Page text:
On Mon, May 8, 2017 at 10:17 PM, Brady Eidson <beid...@apple.com> wrote:
> On May 8, 2017, at 9:31 PM, youenn fablet <youe...@gmail.com> wrote:
>
> Hi all,
>
> Discussing with some WebKittens, testharness.js is more and more used in
> WebKit.
> Is it time to make testharness.js the recommended way of writing
> LayoutTests?
>
>
> Setting aside the pros or cons of testharness.js itself, I disagree with the
> principle of "1 single way to write all regression tests"
>
> In the past 11 years I've heard from multiple members of the team commenting
> on the benefits of different people writing regression tests in their own
> styles using their own techniques. We're capable of covering more edge cases
> when we don't have enforced uniformity. And I agree wholeheartedly.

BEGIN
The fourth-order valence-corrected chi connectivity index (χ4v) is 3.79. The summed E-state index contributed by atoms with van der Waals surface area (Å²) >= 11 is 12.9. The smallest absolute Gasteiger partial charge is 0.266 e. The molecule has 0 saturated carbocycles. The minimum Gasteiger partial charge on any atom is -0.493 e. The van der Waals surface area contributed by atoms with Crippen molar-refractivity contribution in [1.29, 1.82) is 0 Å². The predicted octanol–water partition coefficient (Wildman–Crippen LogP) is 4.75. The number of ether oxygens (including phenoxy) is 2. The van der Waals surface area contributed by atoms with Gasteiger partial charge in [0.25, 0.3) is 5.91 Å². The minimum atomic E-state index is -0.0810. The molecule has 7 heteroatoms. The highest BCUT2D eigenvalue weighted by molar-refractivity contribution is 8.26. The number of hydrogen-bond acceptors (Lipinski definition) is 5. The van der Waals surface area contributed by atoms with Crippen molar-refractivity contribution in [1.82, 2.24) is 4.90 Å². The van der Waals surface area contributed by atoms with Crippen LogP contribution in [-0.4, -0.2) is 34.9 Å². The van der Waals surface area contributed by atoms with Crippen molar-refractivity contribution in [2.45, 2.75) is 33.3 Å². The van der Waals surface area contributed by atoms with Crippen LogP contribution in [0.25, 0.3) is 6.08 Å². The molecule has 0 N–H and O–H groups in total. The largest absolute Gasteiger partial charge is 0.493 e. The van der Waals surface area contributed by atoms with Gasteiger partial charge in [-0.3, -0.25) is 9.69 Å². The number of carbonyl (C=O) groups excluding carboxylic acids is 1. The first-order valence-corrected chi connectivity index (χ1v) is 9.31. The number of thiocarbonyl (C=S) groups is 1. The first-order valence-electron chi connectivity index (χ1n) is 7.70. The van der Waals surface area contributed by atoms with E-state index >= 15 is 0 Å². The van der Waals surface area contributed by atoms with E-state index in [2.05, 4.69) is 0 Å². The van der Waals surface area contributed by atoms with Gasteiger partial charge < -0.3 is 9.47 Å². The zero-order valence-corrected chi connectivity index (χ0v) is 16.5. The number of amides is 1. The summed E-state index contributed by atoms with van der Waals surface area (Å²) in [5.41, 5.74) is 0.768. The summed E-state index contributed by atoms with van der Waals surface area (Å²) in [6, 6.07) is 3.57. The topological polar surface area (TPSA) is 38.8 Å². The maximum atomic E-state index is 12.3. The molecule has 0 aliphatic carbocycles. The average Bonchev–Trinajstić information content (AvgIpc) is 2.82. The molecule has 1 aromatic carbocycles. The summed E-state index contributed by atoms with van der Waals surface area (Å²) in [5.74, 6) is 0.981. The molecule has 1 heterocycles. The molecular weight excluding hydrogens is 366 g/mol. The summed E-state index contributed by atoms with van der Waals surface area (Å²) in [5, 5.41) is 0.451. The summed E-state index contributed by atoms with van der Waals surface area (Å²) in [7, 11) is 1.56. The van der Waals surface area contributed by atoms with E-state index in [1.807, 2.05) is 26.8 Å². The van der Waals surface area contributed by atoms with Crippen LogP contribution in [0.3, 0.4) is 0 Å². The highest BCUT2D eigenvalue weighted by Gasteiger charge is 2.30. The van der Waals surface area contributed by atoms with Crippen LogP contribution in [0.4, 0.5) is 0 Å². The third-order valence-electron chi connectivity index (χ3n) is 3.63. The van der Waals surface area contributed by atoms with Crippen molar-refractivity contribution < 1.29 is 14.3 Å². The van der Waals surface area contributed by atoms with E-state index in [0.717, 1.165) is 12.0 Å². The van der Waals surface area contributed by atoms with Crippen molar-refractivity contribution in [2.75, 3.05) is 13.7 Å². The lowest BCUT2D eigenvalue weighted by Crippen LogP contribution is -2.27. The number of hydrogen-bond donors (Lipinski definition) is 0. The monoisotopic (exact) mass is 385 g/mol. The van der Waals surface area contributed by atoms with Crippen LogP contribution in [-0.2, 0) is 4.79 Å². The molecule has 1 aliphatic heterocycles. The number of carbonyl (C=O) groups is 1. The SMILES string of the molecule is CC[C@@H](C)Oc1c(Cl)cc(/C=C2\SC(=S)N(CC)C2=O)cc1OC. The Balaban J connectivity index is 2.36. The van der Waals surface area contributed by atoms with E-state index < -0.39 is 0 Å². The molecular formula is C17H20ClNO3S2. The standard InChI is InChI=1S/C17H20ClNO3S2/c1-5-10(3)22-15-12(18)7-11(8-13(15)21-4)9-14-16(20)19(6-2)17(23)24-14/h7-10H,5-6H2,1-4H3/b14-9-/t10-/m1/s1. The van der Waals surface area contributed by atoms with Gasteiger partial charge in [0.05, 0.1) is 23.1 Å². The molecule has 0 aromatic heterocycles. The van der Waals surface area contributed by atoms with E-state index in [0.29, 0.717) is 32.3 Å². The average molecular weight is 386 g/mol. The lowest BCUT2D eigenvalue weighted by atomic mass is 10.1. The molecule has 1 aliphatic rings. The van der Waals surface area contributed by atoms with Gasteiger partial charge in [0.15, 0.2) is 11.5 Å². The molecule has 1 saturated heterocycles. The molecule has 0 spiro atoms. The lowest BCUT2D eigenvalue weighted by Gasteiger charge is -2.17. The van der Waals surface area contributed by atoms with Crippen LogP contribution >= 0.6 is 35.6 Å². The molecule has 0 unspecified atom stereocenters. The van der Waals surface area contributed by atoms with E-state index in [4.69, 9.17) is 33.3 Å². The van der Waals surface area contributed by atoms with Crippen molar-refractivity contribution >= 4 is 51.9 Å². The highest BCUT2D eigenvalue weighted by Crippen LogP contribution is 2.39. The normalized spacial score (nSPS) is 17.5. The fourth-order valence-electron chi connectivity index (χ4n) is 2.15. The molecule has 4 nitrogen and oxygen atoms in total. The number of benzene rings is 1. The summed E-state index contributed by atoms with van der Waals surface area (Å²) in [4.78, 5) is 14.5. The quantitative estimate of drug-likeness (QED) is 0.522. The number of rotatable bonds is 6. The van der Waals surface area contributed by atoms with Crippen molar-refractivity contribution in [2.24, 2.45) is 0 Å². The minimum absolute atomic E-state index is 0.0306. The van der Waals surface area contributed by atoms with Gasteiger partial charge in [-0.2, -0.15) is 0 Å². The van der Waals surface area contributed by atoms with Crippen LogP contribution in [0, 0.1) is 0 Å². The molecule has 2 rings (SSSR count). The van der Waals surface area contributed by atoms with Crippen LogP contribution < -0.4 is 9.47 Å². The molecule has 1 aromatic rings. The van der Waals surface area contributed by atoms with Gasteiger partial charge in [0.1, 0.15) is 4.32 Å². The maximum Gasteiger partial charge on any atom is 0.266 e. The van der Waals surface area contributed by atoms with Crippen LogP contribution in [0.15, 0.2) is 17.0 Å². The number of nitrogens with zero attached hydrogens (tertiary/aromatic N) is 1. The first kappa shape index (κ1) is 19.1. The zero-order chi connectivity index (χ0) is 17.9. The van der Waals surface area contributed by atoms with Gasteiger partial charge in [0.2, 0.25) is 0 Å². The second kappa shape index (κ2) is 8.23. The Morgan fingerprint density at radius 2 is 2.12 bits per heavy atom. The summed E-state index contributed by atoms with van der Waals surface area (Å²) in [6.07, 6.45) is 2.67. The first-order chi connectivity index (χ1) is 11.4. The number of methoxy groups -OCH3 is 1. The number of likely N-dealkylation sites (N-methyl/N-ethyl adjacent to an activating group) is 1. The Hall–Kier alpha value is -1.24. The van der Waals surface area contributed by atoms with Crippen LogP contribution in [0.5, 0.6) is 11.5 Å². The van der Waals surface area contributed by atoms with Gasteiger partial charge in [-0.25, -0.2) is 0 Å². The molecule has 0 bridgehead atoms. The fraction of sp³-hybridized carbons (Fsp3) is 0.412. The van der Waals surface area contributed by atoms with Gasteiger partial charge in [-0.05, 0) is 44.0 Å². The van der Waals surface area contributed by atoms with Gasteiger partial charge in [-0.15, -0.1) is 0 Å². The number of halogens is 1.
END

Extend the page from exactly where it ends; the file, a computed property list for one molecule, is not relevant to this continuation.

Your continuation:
Agreed.

> But now talking about testharness.js directly, I object on the grounds of "a
> file:// regression test is dirt easy to hack on and work with, whereas
> anything that requires me to have an httpd running is a PITA"

I think whether we use file:// or http:// is orthogonal point to using
testharness.js.  Many of the tests Chris and I have written using
testharness.js are checked into regular LayoutTests/ directories, and
they work just fine.

The imported web platform tests use WPT today because that's how
upstream works. But we're looking at ways to reduce the number of
tests that need to be ran under WPT for imported tests as well.

> I just object to making it the "recommended way" of writing tests.

Would you equally object to making js-test.js / js-test-pre.js the
recommended way of writing tests? If not, why?

What we're suggesting is to give preferential treatments to
testharness.js over js-test.js / js-test-pre.js when you were already
planning to write a test with the latter two scripts.

- R. Niwa
_______________________________________________
webkit-dev mailing list
webkit-dev@lists.webkit.org
https://lists.webkit.org/mailman/listinfo/webkit-dev

Reply via email to